Soldiers opened fire Wednesday on a crowd of thousands of villagers angry about the death of a local woman at an army base in southwestern Nepal, killing six and wounding at least 11, officials said.

The shooting came as Nepal's communist rebels withdrew a blockade of the country's highways, but gave the country's political parties a two-day deadline to begin the process of rewriting the constitution, their leader said.

The rebels had blocked key roads for weeks to support a campaign of anti-monarchy protests by the opposition coalition of seven main political parties, which often resulted in bloody clashes with security forces and left at least 15 people dead.

"We have withdrawn the blockade until the first meeting of the Parliament, taking into consideration positive assurances," rebel leader Prachanda said in the statement.

Versions why the shooting occurred differed dramatically.

Both the military and rights activists agree that thousands of angry civilians marched on the camp in the village of Belbari, angry about the woman's death there the night before.

But while Bhupendra Poudel, the defense ministry spokesman, said the crowd tore down the camp's barbed wire, sought to snatch solders' guns and tried to storm the small base, Kunjan Aryal of the rights group INSEC-Nepal said the villagers were protesting peacefully.

"They were not trying to storm in," he said. "They were simply protesting."

Poudel also said the woman — a suspected Maoist — had been shot when she tried to slip into the base. Aryal, though, said the villagers believed the woman had been raped and killed by the soldiers.

Poudel said 11 villagers had been injured, while Aryal put the total at 29.

Aryal also believed the crowd had been emboldened by the country's political turmoil, when weeks of protests of hundreds of thousands of people forced King Gyanendra to return power to elected officials a few days ago.

"Because of the recent political changes they appear to be bold enough to march up to the army camp and seek justice," said Aryal, adding an INSEC staff member was at the base at the time of the shooting.

Particularly in Katmandu and some larger towns, the status of the Nepal's security forces has dropped significantly because of its backing of the king during the protests and the violence used against demonstrators.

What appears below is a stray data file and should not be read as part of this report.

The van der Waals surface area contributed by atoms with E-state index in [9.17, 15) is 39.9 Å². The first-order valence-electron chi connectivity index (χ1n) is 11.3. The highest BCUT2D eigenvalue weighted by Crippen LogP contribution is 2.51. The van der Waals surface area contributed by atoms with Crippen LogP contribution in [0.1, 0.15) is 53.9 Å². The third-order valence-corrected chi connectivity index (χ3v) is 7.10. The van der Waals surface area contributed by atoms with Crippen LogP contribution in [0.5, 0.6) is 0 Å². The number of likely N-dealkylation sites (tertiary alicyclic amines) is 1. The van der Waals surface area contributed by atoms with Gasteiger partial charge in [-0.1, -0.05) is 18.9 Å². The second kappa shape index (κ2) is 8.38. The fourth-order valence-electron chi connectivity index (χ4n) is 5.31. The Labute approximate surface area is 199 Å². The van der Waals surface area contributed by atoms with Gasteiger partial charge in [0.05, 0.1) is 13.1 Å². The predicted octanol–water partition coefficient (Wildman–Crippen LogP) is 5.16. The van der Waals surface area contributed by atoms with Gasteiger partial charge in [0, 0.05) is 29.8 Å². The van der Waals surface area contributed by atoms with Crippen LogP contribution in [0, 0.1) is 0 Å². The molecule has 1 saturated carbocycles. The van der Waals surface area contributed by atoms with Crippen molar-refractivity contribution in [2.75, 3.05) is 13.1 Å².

The parties called off their protest campaign Tuesday after King Gyanendra agreed to hand power back to elected officials and reinstate Parliament by Friday.

The rebels initially called the move a betrayal, saying it did not go far enough and tightened their blockade of key highways, leaving cities short of supplies, especially fuel.

Girija Prasad Koirala, nominated by the parties to return as prime minister, appealed to the rebels to withdraw their blockade, pledging to honor their agreements, including to focus on drafting a new constitution.

"The reinstated Parliament's main agenda will be the election of a constitution assembly as per the road map of the parties and their understanding with the Maoists," he said.

It was widely expected that the new constitution would limit the king's role, or even eliminate the monarchy altogether.

The rebel blockade had cut off major transport routes, including the nation's key highway between Katmandu, the capital, and the resort town of Pokhara, witnesses said.

Outside Pokhara, about 125 miles west of Katmandu, suspected Maoists torched a taxi, said officials who spoke on condition of anonymity because they were not authorized to talk to the media.

The rebels also blocked another highway in southern Nepal, along with the main supply route from the border with India.

An Associated Press reporter at Bharatpur, about 90 miles southwest of the capital, said only 30 vehicles, mostly trucks, had left for Katmandu on Wednesday.

In western Nepal, a man died from injuries inflicted by security forces during the protests, raising the toll to 15 in the often-bloody demonstrations, which began April 6.

The man was giving out water to protesters when he was shot Saturday in Kusma, about 160 miles west of Katmandu. He died Tuesday in Pokhara, said the Western Regional Hospital and local media.

Norway, meanwhile, which suspended aid to Nepal after Gyanendra seized power 14 months ago, said late Tuesday it would resume its financial assistance because Parliament had been reinstated.

In Washington, U.S. Assistant Secretary of State Richard Boucher said the United States would consider renewing military aid to Nepal, but that the move would depend on the army supporting the return of multiparty democracy.

Gyanendra's announcement late Monday of Parliament's restoration brought tens of thousands into the streets Tuesday for a celebration instead of protests.

The opposition nominated Koirala, a former prime minister, to head a new government, expected to be formed in coming days, and the capital came back to life after being largely shut because of the strike, protests and repeated curfews.

Gyanendra seized power in February 2005, saying he needed to restore political order and crush the insurgency, which has killed nearly 13,000 people in the past decade.